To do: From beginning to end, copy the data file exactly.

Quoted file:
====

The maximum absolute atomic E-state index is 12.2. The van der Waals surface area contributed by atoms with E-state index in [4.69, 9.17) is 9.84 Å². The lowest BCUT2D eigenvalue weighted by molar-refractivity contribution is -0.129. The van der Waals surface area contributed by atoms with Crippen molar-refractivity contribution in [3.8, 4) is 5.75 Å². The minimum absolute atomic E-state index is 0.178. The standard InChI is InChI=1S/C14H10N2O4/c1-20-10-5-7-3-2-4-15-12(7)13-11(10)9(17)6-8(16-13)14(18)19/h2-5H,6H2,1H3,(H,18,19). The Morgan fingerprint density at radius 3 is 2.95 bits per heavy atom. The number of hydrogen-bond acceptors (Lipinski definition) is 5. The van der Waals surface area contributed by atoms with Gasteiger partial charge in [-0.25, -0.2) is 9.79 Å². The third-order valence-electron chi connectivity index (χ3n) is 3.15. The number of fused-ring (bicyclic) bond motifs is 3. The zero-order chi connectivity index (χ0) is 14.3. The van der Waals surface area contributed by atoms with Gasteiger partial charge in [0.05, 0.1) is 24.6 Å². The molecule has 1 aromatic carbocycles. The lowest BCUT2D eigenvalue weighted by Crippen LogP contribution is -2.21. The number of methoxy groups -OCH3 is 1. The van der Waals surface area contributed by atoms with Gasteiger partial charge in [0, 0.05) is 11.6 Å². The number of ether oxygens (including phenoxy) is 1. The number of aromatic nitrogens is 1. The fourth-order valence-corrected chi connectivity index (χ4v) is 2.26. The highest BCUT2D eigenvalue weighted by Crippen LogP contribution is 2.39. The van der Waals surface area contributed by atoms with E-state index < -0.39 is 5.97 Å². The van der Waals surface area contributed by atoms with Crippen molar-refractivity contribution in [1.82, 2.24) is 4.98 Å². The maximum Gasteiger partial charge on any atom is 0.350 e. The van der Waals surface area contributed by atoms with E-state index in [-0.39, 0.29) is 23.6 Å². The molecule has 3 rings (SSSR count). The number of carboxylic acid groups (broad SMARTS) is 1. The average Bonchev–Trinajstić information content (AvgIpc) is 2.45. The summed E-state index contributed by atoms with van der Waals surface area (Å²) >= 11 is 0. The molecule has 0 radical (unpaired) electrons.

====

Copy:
The maximum absolute atomic E-state index is 12.2. The van der Waals surface area contributed by atoms with E-state index in [4.69, 9.17) is 9.84 Å². The lowest BCUT2D eigenvalue weighted by molar-refractivity contribution is -0.129. The van der Waals surface area contributed by atoms with Crippen molar-refractivity contribution in [3.8, 4) is 5.75 Å². The minimum absolute atomic E-state index is 0.178. The standard InChI is InChI=1S/C14H10N2O4/c1-20-10-5-7-3-2-4-15-12(7)13-11(10)9(17)6-8(16-13)14(18)19/h2-5H,6H2,1H3,(H,18,19). The Morgan fingerprint density at radius 3 is 2.95 bits per heavy atom. The number of hydrogen-bond acceptors (Lipinski definition) is 5. The van der Waals surface area contributed by atoms with Gasteiger partial charge in [-0.25, -0.2) is 9.79 Å². The third-order valence-electron chi connectivity index (χ3n) is 3.15. The number of fused-ring (bicyclic) bond motifs is 3. The zero-order chi connectivity index (χ0) is 14.3. The van der Waals surface area contributed by atoms with Gasteiger partial charge in [0.05, 0.1) is 24.6 Å². The molecule has 1 aromatic carbocycles. The lowest BCUT2D eigenvalue weighted by Crippen LogP contribution is -2.21. The number of methoxy groups -OCH3 is 1. The van der Waals surface area contributed by atoms with Gasteiger partial charge in [0, 0.05) is 11.6 Å². The number of ether oxygens (including phenoxy) is 1. The number of aromatic nitrogens is 1. The fourth-order valence-corrected chi connectivity index (χ4v) is 2.26. The highest BCUT2D eigenvalue weighted by Crippen LogP contribution is 2.39. The van der Waals surface area contributed by atoms with E-state index < -0.39 is 5.97 Å². The van der Waals surface area contributed by atoms with Crippen molar-refractivity contribution in [1.82, 2.24) is 4.98 Å². The maximum Gasteiger partial charge on any atom is 0.350 e. The van der Waals surface area contributed by atoms with E-state index in [-0.39, 0.29) is 23.6 Å². The molecule has 3 rings (SSSR count). The number of carboxylic acid groups (broad SMARTS) is 1. The average Bonchev–Trinajstić information content (AvgIpc) is 2.45. The summed E-state index contributed by atoms with van der Waals surface area (Å²) >= 11 is 0. The molecule has 0 radical (unpaired) electrons.